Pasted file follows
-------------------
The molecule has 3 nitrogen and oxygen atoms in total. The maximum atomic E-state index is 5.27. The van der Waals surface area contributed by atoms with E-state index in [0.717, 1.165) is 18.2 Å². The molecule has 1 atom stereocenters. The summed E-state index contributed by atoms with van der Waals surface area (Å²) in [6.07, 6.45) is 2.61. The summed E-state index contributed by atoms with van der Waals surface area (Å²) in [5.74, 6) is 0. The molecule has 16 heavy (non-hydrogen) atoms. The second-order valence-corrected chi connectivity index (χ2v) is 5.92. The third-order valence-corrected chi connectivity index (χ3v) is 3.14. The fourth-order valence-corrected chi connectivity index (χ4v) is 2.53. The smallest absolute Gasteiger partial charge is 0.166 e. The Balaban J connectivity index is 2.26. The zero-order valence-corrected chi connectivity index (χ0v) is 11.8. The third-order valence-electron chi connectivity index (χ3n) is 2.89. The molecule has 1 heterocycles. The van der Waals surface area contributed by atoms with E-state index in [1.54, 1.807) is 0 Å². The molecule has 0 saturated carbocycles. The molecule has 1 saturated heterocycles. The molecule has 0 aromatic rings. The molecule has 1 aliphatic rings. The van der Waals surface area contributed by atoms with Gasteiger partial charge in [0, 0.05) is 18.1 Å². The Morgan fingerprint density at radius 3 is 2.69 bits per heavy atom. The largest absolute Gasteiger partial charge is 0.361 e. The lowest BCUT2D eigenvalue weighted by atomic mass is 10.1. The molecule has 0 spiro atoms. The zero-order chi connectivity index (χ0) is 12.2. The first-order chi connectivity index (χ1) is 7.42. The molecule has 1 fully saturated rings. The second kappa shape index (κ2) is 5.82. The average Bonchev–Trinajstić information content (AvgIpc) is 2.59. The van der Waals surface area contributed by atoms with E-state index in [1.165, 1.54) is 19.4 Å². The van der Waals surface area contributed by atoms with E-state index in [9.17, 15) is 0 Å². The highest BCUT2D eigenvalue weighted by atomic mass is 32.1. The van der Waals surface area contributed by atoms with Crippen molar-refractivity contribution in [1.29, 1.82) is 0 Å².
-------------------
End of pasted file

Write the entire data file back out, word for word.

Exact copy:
The molecule has 3 nitrogen and oxygen atoms in total. The maximum atomic E-state index is 5.27. The van der Waals surface area contributed by atoms with E-state index in [0.717, 1.165) is 18.2 Å². The molecule has 1 atom stereocenters. The summed E-state index contributed by atoms with van der Waals surface area (Å²) in [6.07, 6.45) is 2.61. The summed E-state index contributed by atoms with van der Waals surface area (Å²) in [5.74, 6) is 0. The molecule has 16 heavy (non-hydrogen) atoms. The second-order valence-corrected chi connectivity index (χ2v) is 5.92. The third-order valence-corrected chi connectivity index (χ3v) is 3.14. The fourth-order valence-corrected chi connectivity index (χ4v) is 2.53. The smallest absolute Gasteiger partial charge is 0.166 e. The Balaban J connectivity index is 2.26. The zero-order valence-corrected chi connectivity index (χ0v) is 11.8. The third-order valence-electron chi connectivity index (χ3n) is 2.89. The molecule has 1 heterocycles. The van der Waals surface area contributed by atoms with E-state index in [1.54, 1.807) is 0 Å². The molecule has 0 saturated carbocycles. The molecule has 1 saturated heterocycles. The molecule has 0 aromatic rings. The molecule has 1 aliphatic rings. The van der Waals surface area contributed by atoms with Gasteiger partial charge in [0, 0.05) is 18.1 Å². The Morgan fingerprint density at radius 3 is 2.69 bits per heavy atom. The largest absolute Gasteiger partial charge is 0.361 e. The lowest BCUT2D eigenvalue weighted by atomic mass is 10.1. The molecule has 0 spiro atoms. The zero-order chi connectivity index (χ0) is 12.2. The first-order chi connectivity index (χ1) is 7.42. The molecule has 1 fully saturated rings. The second kappa shape index (κ2) is 5.82. The average Bonchev–Trinajstić information content (AvgIpc) is 2.59. The van der Waals surface area contributed by atoms with E-state index in [1.165, 1.54) is 19.4 Å². The van der Waals surface area contributed by atoms with E-state index in [9.17, 15) is 0 Å². The highest BCUT2D eigenvalue weighted by atomic mass is 32.1. The van der Waals surface area contributed by atoms with Crippen molar-refractivity contribution in [1.29, 1.82) is 0 Å².